The Battle Plan
Andy loves his war movies. I mean, he loves his war movies. If he’s watched The Guns of Navarone once, he’s watched it a couple hundred times. Seriously! I can tell you though there is one battle he’d rather not watch, let alone live through. It’s the battle our family is about to wage as I enter the next phase of breast cancer treatment.
Today was my first appointment at the cancer clinic. The visit lasted 2.5 hours, but flew by so fast with all the information that we received. Now, before I get into my treatment details, I have to say we are SO blessed to have the level of cancer care we have here in Kelowna. From the volunteers who greeted us with a smile and poured Andy a steaming coffee, the lovely nurses who helped facilitate my inaugural visit, to the incredibly professional & compassionate oncologist who explained my extensive treatment plan; we felt comforted and reassured.
Battle plan phase 1: Chemo. My oncologist explained that due to the cancer spreading to my lymph nodes, the size of the original tumour (5.3 cm’s) and my ‘young’ age (LOL! I got a kick out of that one) that we were going to battle this sucker hard. I am lined up for 6 different chemo sessions, 3 weeks apart. So basically, I am in line for 18 weeks’ worth of chemotherapy. I will have three different drugs for the first 9 weeks and a totally different drug the latter 9. Each drug comes with its own set of ‘possible’ side effects; everything from nausea to mouth sores, fatigue and joint/muscle pain. What fun! Oh and there is one ‘predictable’ side effect: hair loss. I’ve read somewhere that usually happens 17-21 days after my first treatment. I know that is going to be super difficult. Pardon the pun, but I’m not sure I’ve wrapped my head around that one yet.
Battle plan phase 2: Radiation. The oncologist I met today was my ‘medical’ oncologist. She is the one responsible for the ‘drug treatment’ part of my plan. I have yet to meet my radiation oncologist, but that will come closer to the end of my chemo treatments. I don’t yet know how many radiation sessions I will have, but I’ve heard from others that radiation doesn’t seem as bad as chemo. Apparently it can cause fatigue, but doesn’t hit you as hard as all those chemo drugs.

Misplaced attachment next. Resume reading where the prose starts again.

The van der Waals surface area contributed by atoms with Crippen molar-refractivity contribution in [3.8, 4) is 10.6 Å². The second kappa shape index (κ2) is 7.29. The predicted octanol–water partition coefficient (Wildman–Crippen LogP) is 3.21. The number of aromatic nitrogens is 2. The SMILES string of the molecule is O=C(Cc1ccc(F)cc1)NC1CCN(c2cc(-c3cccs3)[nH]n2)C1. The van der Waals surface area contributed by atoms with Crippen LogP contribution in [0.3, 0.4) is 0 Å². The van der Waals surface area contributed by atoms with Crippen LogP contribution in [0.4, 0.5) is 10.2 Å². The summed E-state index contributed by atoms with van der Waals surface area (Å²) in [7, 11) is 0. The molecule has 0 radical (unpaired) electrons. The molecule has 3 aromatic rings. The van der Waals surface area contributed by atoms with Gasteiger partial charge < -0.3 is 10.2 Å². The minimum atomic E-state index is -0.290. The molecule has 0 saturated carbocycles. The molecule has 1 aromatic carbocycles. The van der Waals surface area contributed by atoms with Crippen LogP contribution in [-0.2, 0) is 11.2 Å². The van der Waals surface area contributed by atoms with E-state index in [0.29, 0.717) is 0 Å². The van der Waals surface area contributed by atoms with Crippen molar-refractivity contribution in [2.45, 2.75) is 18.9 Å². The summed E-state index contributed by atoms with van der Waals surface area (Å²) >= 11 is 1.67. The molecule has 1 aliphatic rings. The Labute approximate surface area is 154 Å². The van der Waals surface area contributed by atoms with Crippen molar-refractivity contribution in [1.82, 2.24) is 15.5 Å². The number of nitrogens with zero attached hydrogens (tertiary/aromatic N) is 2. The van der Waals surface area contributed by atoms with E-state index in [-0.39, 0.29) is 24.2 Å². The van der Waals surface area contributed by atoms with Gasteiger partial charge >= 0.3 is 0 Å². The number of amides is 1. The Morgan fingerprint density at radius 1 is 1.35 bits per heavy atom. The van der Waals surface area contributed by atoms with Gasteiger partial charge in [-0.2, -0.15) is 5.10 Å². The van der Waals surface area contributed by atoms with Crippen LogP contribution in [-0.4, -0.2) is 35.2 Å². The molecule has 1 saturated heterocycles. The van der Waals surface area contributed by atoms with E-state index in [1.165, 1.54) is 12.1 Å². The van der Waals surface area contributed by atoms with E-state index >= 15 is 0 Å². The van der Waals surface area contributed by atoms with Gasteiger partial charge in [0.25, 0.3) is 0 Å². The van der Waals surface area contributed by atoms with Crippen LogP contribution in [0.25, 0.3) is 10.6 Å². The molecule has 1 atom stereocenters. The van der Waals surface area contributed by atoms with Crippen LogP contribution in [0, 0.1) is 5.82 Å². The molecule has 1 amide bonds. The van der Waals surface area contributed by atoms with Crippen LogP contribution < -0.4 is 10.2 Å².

Battle plan phase 3: Tamoxifen. Andy and I learned today that my type of breast cancer is estrogen-receptor positive (ER+) and progesterone-receptor positive (PR+). Breast cancers which have higher levels of estrogen and progesterone receptors are highly receptive to endocrine therapy (hormone based therapy) and can be easier to overcome. Woo hoo! To that end, once I’ve put chemo and radiation in my rear view mirror, I will be prescribed Tamoxifen for up to 10 years.
Today, I feel terrific! I’m almost fully healed following my mastectomy and am constantly propelled forward by your love/support. I’m no fool though. Most battle plans include some ugly and dark days and I know this will be no different. Even though I may lose some small battles along the way, my intent is to win the war.
©️This blog courtesy of Tamara Lindsay’s personal journal. If you have health concerns/questions, please consult your family doctor. Learn more about breast cancer awareness and prevention at www.cancer.ca Thank you for supporting #TeamTj